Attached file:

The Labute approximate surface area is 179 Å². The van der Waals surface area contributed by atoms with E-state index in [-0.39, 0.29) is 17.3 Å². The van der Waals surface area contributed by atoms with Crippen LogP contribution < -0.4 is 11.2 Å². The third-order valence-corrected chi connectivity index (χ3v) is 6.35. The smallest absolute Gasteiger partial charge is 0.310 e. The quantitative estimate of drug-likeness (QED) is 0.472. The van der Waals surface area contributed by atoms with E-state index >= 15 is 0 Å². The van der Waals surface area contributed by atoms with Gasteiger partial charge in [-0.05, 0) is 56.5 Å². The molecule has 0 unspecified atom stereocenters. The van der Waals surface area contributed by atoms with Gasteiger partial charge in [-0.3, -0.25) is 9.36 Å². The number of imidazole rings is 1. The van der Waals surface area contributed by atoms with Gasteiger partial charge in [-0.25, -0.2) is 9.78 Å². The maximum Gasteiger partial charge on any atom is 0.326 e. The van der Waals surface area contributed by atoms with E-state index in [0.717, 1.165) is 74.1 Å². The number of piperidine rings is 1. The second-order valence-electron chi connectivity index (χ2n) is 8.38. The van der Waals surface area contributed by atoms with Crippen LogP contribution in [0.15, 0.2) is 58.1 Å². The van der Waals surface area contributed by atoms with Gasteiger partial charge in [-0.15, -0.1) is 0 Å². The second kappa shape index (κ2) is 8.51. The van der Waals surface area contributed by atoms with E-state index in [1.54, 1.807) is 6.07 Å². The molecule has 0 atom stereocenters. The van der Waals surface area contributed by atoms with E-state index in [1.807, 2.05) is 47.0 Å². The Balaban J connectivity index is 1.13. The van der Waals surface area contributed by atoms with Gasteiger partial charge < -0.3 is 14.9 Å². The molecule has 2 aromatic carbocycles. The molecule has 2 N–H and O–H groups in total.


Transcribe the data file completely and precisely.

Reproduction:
The Labute approximate surface area is 179 Å². The van der Waals surface area contributed by atoms with E-state index in [-0.39, 0.29) is 17.3 Å². The van der Waals surface area contributed by atoms with Crippen LogP contribution < -0.4 is 11.2 Å². The third-order valence-corrected chi connectivity index (χ3v) is 6.35. The smallest absolute Gasteiger partial charge is 0.310 e. The quantitative estimate of drug-likeness (QED) is 0.472. The van der Waals surface area contributed by atoms with E-state index >= 15 is 0 Å². The van der Waals surface area contributed by atoms with Gasteiger partial charge in [-0.05, 0) is 56.5 Å². The molecule has 0 unspecified atom stereocenters. The van der Waals surface area contributed by atoms with Gasteiger partial charge in [-0.3, -0.25) is 9.36 Å². The number of imidazole rings is 1. The van der Waals surface area contributed by atoms with Gasteiger partial charge in [-0.25, -0.2) is 9.78 Å². The maximum Gasteiger partial charge on any atom is 0.326 e. The van der Waals surface area contributed by atoms with E-state index in [0.717, 1.165) is 74.1 Å². The number of piperidine rings is 1. The second-order valence-electron chi connectivity index (χ2n) is 8.38. The van der Waals surface area contributed by atoms with Crippen LogP contribution in [0.15, 0.2) is 58.1 Å². The van der Waals surface area contributed by atoms with Gasteiger partial charge in [-0.15, -0.1) is 0 Å². The second kappa shape index (κ2) is 8.51. The van der Waals surface area contributed by atoms with E-state index in [1.54, 1.807) is 6.07 Å². The molecule has 0 atom stereocenters. The van der Waals surface area contributed by atoms with E-state index in [1.807, 2.05) is 47.0 Å². The Balaban J connectivity index is 1.13. The van der Waals surface area contributed by atoms with Gasteiger partial charge < -0.3 is 14.9 Å². The molecule has 2 aromatic carbocycles. The molecule has 2 N–H and O–H groups in total.